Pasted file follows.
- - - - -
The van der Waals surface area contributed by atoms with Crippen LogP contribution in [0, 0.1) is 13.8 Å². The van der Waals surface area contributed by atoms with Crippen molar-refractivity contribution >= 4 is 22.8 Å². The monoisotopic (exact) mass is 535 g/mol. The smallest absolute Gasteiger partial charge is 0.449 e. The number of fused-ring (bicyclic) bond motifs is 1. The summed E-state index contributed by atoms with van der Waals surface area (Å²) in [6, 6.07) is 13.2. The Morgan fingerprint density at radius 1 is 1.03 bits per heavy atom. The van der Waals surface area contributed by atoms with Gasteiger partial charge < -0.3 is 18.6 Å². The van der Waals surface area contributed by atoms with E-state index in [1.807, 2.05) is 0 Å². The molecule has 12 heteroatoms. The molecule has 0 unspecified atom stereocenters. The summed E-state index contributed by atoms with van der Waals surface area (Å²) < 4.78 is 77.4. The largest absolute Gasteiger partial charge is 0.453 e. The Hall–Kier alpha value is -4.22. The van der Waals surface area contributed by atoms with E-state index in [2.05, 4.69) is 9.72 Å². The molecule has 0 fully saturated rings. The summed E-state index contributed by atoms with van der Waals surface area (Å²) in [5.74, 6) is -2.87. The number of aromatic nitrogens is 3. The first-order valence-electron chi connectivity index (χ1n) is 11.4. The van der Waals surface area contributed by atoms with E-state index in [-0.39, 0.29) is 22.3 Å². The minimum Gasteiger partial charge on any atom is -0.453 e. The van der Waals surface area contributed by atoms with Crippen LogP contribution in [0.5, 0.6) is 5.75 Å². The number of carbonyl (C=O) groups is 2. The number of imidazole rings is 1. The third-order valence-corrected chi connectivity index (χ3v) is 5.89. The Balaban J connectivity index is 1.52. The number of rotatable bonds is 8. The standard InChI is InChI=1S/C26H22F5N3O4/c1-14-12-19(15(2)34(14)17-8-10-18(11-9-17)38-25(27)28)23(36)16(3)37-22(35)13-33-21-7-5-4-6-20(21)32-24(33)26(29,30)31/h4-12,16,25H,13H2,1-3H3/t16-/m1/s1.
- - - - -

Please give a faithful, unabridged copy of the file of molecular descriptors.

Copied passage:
The van der Waals surface area contributed by atoms with Crippen LogP contribution in [0, 0.1) is 13.8 Å². The van der Waals surface area contributed by atoms with Crippen molar-refractivity contribution >= 4 is 22.8 Å². The monoisotopic (exact) mass is 535 g/mol. The smallest absolute Gasteiger partial charge is 0.449 e. The number of fused-ring (bicyclic) bond motifs is 1. The summed E-state index contributed by atoms with van der Waals surface area (Å²) in [6, 6.07) is 13.2. The Morgan fingerprint density at radius 1 is 1.03 bits per heavy atom. The van der Waals surface area contributed by atoms with Gasteiger partial charge < -0.3 is 18.6 Å². The van der Waals surface area contributed by atoms with E-state index in [1.807, 2.05) is 0 Å². The molecule has 12 heteroatoms. The molecule has 0 unspecified atom stereocenters. The summed E-state index contributed by atoms with van der Waals surface area (Å²) < 4.78 is 77.4. The largest absolute Gasteiger partial charge is 0.453 e. The Hall–Kier alpha value is -4.22. The van der Waals surface area contributed by atoms with E-state index in [2.05, 4.69) is 9.72 Å². The molecule has 0 fully saturated rings. The summed E-state index contributed by atoms with van der Waals surface area (Å²) in [5.74, 6) is -2.87. The number of aromatic nitrogens is 3. The first-order valence-electron chi connectivity index (χ1n) is 11.4. The van der Waals surface area contributed by atoms with E-state index in [-0.39, 0.29) is 22.3 Å². The minimum Gasteiger partial charge on any atom is -0.453 e. The van der Waals surface area contributed by atoms with Crippen LogP contribution in [0.5, 0.6) is 5.75 Å². The number of carbonyl (C=O) groups is 2. The number of imidazole rings is 1. The third-order valence-corrected chi connectivity index (χ3v) is 5.89. The Balaban J connectivity index is 1.52. The number of rotatable bonds is 8. The standard InChI is InChI=1S/C26H22F5N3O4/c1-14-12-19(15(2)34(14)17-8-10-18(11-9-17)38-25(27)28)23(36)16(3)37-22(35)13-33-21-7-5-4-6-20(21)32-24(33)26(29,30)31/h4-12,16,25H,13H2,1-3H3/t16-/m1/s1.